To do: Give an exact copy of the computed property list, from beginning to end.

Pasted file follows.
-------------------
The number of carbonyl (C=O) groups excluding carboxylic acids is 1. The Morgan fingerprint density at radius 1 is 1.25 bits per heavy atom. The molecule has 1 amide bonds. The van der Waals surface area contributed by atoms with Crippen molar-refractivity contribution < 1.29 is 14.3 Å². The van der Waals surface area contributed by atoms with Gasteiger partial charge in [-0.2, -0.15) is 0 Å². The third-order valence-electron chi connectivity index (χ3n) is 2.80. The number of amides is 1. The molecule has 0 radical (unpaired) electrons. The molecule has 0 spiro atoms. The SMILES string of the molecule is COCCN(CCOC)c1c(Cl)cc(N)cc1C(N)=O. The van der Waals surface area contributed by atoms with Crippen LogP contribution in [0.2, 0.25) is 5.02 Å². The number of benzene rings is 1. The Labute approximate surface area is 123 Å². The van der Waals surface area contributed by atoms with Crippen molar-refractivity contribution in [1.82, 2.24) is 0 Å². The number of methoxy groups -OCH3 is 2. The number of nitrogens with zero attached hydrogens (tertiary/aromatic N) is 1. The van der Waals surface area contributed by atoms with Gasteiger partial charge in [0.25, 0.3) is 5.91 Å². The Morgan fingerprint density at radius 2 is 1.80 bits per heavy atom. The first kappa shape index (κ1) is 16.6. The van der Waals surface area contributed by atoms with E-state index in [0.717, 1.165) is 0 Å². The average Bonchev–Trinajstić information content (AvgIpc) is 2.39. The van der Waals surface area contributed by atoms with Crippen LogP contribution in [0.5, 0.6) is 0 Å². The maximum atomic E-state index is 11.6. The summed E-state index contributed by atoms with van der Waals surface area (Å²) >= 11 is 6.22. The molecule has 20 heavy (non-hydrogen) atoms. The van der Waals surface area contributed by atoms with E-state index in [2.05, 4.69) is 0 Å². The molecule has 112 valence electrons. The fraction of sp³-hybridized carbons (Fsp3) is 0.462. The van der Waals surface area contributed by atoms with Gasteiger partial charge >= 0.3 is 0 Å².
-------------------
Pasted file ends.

The number of carbonyl (C=O) groups excluding carboxylic acids is 1. The Morgan fingerprint density at radius 1 is 1.25 bits per heavy atom. The molecule has 1 amide bonds. The van der Waals surface area contributed by atoms with Crippen molar-refractivity contribution < 1.29 is 14.3 Å². The van der Waals surface area contributed by atoms with Gasteiger partial charge in [-0.2, -0.15) is 0 Å². The third-order valence-electron chi connectivity index (χ3n) is 2.80. The number of amides is 1. The molecule has 0 radical (unpaired) electrons. The molecule has 0 spiro atoms. The SMILES string of the molecule is COCCN(CCOC)c1c(Cl)cc(N)cc1C(N)=O. The van der Waals surface area contributed by atoms with Crippen LogP contribution in [0.2, 0.25) is 5.02 Å². The number of benzene rings is 1. The Labute approximate surface area is 123 Å². The van der Waals surface area contributed by atoms with Crippen molar-refractivity contribution in [1.82, 2.24) is 0 Å². The number of methoxy groups -OCH3 is 2. The number of nitrogens with zero attached hydrogens (tertiary/aromatic N) is 1. The van der Waals surface area contributed by atoms with Gasteiger partial charge in [0.25, 0.3) is 5.91 Å². The Morgan fingerprint density at radius 2 is 1.80 bits per heavy atom. The first kappa shape index (κ1) is 16.6. The van der Waals surface area contributed by atoms with E-state index in [0.717, 1.165) is 0 Å². The average Bonchev–Trinajstić information content (AvgIpc) is 2.39. The van der Waals surface area contributed by atoms with Crippen LogP contribution in [0.5, 0.6) is 0 Å². The maximum atomic E-state index is 11.6. The summed E-state index contributed by atoms with van der Waals surface area (Å²) >= 11 is 6.22. The molecule has 20 heavy (non-hydrogen) atoms. The van der Waals surface area contributed by atoms with E-state index in [2.05, 4.69) is 0 Å². The molecule has 112 valence electrons. The fraction of sp³-hybridized carbons (Fsp3) is 0.462. The van der Waals surface area contributed by atoms with Gasteiger partial charge >= 0.3 is 0 Å².